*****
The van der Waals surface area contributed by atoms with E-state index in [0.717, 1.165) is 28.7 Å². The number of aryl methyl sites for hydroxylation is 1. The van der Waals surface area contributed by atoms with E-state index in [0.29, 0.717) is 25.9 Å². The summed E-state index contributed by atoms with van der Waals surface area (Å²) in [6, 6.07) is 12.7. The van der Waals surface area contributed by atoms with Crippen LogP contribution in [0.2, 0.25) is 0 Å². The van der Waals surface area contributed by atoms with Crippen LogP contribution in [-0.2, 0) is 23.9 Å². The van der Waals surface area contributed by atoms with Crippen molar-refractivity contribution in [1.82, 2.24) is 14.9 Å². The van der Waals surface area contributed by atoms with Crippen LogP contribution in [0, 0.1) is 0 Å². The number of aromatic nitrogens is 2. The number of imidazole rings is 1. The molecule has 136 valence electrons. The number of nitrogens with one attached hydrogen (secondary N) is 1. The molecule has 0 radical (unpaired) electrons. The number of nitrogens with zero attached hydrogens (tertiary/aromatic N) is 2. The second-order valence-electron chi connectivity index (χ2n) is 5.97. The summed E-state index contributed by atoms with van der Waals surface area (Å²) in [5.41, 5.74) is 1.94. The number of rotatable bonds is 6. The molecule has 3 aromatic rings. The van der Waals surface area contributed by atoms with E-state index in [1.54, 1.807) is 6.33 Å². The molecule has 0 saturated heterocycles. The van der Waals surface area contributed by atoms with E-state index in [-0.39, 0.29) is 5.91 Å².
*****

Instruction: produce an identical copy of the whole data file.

The van der Waals surface area contributed by atoms with E-state index in [0.717, 1.165) is 28.7 Å². The number of aryl methyl sites for hydroxylation is 1. The van der Waals surface area contributed by atoms with E-state index in [0.29, 0.717) is 25.9 Å². The summed E-state index contributed by atoms with van der Waals surface area (Å²) in [6, 6.07) is 12.7. The van der Waals surface area contributed by atoms with Crippen LogP contribution in [0.2, 0.25) is 0 Å². The van der Waals surface area contributed by atoms with Crippen LogP contribution in [-0.2, 0) is 23.9 Å². The van der Waals surface area contributed by atoms with Crippen molar-refractivity contribution in [1.82, 2.24) is 14.9 Å². The van der Waals surface area contributed by atoms with Crippen LogP contribution in [0, 0.1) is 0 Å². The number of aromatic nitrogens is 2. The number of imidazole rings is 1. The molecule has 136 valence electrons. The number of nitrogens with one attached hydrogen (secondary N) is 1. The molecule has 0 radical (unpaired) electrons. The number of nitrogens with zero attached hydrogens (tertiary/aromatic N) is 2. The second-order valence-electron chi connectivity index (χ2n) is 5.97. The summed E-state index contributed by atoms with van der Waals surface area (Å²) in [5.41, 5.74) is 1.94. The number of rotatable bonds is 6. The molecule has 3 aromatic rings. The van der Waals surface area contributed by atoms with E-state index in [1.54, 1.807) is 6.33 Å². The molecule has 0 saturated heterocycles. The van der Waals surface area contributed by atoms with E-state index in [-0.39, 0.29) is 5.91 Å².